October 23, 2022 — FLASH radiation treatment – which delivers therapeutic doses of radiation in a fraction of a second – may hold promise as a potential treatment for tough-to-kill tumors, a first-in-human study in a small number of people with bone cancer suggests. The technology, previously tested in animals, was shown to be as safe and appeared to be as effective as conventional radiation without causing unexpected side effects. Findings of the FAST-01 trial (NCT04592887) will be presented today at the American Society for Radiation Oncology (ASTRO) Annual Meeting.
“Our study shows FLASH radiotherapy with protons is a practical modality to reduce pain,” said Emily C. Daugherty, MD, lead author of the study and an assistant professor of clinical radiation oncology at the University of Cincinnati Cancer Center. “It deserves further exploration because of its potential to decrease the side effects associated with conventional radiation treatments.”
FLASH radiotherapy (RT) delivers radiation at dose rates that are more than 300 times higher than those used in conventional radiation treatments. This induces a phenomenon known as the FLASH effect, which reduces the harm that may occur to normal tissue surrounding a tumor during conventional radiation therapy, while still killing the cancer cells at the tumor site.
“Because FLASH radiotherapy is given at ultra-high dose-rates, it appears to cause less normal tissue injury. This offers the possibility of delivering larger doses of radiation – which could result in higher cure rates for patients with resistant tumors – without increasing side effects,” said John Breneman, MD, FASTRO, principal investigator on the trial and a professor of radiation oncology and neurosurgery at the University of Cincinnati Cancer Center.
Most early research on FLASH RT used electron beams to deliver the radiation, but these beams don’t penetrate very deep into tissue, limiting its applicability for this treatment approach. Using proton beams for ultra-high dose-rate radiation allows for penetration sufficient to reach tumor locations in most people. While pre-clinical trials with animals suggested FLASH-RT could safely deliver high doses of radiation with fewer harmful side effects, prior to the FAST-01 trial, the treatment had never been tested under a clinical trial in humans.
In this study, ultra-high-dose rate radiation was delivered to 10 patients, ages 27-81 years, each with one to three painful bone metastases in their extremities. Treatments were delivered to a cumulative 12 metastatic sites in patients’ arms and legs. Patients were given 8 Gy of radiation in a single fraction, delivered at ≥40 Gy per second via a FLASH-enabled proton therapy system. Pain, use of pain medications and adverse events were measured on the day of treatment, 15 days following treatment, and at one, two and three months following treatment. Researchers continued measuring these results every two months for up to 13 months. The median follow-up was 4.8 months.
Researchers chose patients who would have received conventional radiation therapy at the same dose as they were given with FLASH RT. “We used the exact same regimen, but with FLASH dose-rate radiation. The patient experience is the same as it would have been receiving conventional radiation, only the treatment delivery process is shorter,” said Dr. Daugherty.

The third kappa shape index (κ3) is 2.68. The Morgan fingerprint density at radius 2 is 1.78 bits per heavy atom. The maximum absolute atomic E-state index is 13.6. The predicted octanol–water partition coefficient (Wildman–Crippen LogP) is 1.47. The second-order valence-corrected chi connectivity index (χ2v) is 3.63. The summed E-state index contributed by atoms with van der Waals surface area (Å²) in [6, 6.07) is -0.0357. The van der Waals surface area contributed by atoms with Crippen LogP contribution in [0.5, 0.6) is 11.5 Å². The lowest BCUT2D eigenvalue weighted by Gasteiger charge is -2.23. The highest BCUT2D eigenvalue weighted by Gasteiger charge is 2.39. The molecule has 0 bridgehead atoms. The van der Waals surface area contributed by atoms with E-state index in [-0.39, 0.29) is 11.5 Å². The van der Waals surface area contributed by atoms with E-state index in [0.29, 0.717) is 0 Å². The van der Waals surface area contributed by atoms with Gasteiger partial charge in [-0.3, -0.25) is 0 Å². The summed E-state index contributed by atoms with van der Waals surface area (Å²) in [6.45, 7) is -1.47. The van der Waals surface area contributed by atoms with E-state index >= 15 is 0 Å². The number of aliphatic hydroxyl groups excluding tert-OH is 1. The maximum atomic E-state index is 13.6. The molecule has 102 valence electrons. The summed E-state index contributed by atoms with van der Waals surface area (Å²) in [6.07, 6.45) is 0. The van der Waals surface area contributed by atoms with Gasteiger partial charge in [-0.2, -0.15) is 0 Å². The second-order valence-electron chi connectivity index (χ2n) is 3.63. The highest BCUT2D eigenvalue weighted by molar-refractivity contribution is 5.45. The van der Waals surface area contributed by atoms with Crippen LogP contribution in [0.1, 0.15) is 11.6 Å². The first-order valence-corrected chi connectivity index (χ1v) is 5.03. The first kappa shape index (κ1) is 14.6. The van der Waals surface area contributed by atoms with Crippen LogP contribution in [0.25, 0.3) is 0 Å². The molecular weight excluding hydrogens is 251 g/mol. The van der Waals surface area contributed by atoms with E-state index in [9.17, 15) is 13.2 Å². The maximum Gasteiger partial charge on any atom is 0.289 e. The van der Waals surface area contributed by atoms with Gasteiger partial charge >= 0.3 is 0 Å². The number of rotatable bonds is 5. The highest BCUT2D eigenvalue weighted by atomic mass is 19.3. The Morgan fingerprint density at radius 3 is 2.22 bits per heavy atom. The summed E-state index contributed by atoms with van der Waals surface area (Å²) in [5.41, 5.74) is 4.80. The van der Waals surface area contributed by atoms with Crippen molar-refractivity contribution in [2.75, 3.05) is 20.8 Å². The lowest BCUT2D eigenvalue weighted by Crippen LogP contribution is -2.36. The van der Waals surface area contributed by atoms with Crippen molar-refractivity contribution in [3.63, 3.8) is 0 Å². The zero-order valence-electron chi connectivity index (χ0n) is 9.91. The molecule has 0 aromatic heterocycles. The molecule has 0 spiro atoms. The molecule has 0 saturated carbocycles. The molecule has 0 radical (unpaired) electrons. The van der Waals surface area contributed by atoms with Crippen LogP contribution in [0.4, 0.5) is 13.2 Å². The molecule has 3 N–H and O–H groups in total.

Following FLASH RT, seven of the 10 patients experienced complete or partial pain relief. Of the 12 treated sites, pain was relieved completely for six sites and partially for two additional sites. Temporary pain flares occurred in four of the 12 sites treated.
Side effects from treatment were mild. Four patients experienced mild skin hyperpigmentation (darkening skin tone), one experienced skin discoloration, two experienced mild limb edema (swelling or puffiness), two experienced pruritis (itchy skin), one experienced fatigue, one experienced erythema (reddening of the skin) and one experienced extremity pain.
Each FLASH treatment takes about 3/10 of a second, Dr. Daugherty explained. Following treatment, “both pain relief and side effects were in-line with what might have happened with conventional radiation. We did not see any unexpected additional toxicity with the substantially shorter treatment.”
FLASH RT would potentially be most useful in treating hard-to-kill cancers in the brain, lungs or gastrointestinal area, where healthy tissue surrounding tumors is particularly vulnerable to radiation exposure, said Dr. Breneman. However, clinical trials in these sites cannot be authorized until studies show ultra-high dose-rate radiation is safe and effective in other, less-sensitive areas. The FDA limited its approval for this study to adults with bone metastases in their arms and legs, areas at much lower risk should complications arise.
“From a practical standpoint, this is not the type of cancer that FLASH is designed to treat, but we need human data to see if there are any unexpected side effects. Treating arms and legs is not as risky as treating someone’s brain or lungs,” said Dr. Breneman, who he also serves as medical director of the Cincinnati Children's/UC Medical Center Proton Therapy Center.
Ultimately, FLASH RT could also be useful in treating pediatric cancers, since children are more sensitive to the side effects of radiation therapy, he said. But much more research needs to be done before that can occur.
Researchers don’t fully understand why FLASH RT kills tumors with fewer side effects than conventional radiation and further research is needed to determine the biological mechanisms driving the FLASH effect, said Dr. Daugherty.
Next, the research team will test the safety and efficacy of FLASH RT with patients who have metastases closer to the lungs and heart. The FAST-02 trial (NCT05524064) is currently enrolling adult patients with thoracic bone metastases.
For more information: www.astro.org
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